Tuesday, 3 March 2015
The zany escapades of Truffaut’s endearing alter-ego in Stolen Kisses made way for a serio-comic examination of marriage in Bed and Board, the penultimate chapter in ‘The Adventures of Antoine Doinel’. Like the preceding chapters in this series, but unlike Love on the Run, this could easily serve as a standalone film. Antoine (Jean-Pierre Léaud), happily married to his sweetheart from the previous film Christine (Claude Jade) – he working as a florist and she as a music teacher while expecting their first child – is living in a cozy apartment in a charming neighborhood filled with eccentric characters – an elderly man who hasn’t left his apartment in years, a punctual opera singer who follows a ritualistic pattern while waiting for his wife, a slacker who keeps borrowing money from Antoine, among others. However, upon getting fired after a comic mishap, he gets employed at an American firm for steering radio-controlled toy boats, and there becomes embroiled in a dreary extra-marital affair with a Japanese lady (Hiroko Berghauer) with whom he can’t even communicate, leading to dire repercussions on his marriage. Though filled with funny moments and even self-reflexive asides – a TV presenter delivers a hilarious gag on Last Year at Marienbad and Jacques Tati has a cameo in his Monsieur Hulot avatar – the tone here was more towards the poignant, bitter and satirical side of the scale, and ended on an wry, ironic note when he accidentally bumps into his father-in-law at a brothel. Léaud as the passive, drifting Antoine, and Jade as the lovely, headstrong Christine, made for a memorable pair in their journey from carefree adolescents living in a bubble to bored adults in a crumbling marriage.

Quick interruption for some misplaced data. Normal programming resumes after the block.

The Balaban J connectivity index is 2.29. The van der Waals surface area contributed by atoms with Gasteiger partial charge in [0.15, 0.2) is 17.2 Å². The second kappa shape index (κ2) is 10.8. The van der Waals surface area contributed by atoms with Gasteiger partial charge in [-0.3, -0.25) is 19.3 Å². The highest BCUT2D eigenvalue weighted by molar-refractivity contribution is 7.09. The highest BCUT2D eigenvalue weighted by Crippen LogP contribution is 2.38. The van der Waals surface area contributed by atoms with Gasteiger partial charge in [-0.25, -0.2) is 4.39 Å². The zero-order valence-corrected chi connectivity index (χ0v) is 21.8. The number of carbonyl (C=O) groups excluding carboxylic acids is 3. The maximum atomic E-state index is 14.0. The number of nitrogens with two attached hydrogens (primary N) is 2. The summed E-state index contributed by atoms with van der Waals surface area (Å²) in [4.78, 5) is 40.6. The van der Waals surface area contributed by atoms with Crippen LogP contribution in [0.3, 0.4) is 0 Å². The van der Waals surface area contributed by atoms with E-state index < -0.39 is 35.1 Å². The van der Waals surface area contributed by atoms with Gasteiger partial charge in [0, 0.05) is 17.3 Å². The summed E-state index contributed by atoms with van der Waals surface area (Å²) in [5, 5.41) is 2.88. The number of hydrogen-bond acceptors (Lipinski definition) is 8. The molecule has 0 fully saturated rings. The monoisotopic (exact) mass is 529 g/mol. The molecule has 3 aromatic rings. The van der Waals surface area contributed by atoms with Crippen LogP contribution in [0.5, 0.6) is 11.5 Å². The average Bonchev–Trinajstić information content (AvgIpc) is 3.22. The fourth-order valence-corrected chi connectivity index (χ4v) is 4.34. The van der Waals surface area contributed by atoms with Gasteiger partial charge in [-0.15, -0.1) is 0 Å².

Director: Francois Truffaut
Genre: Drama/Marriage Drama/Romantic Comedy
Sunday, 1 March 2015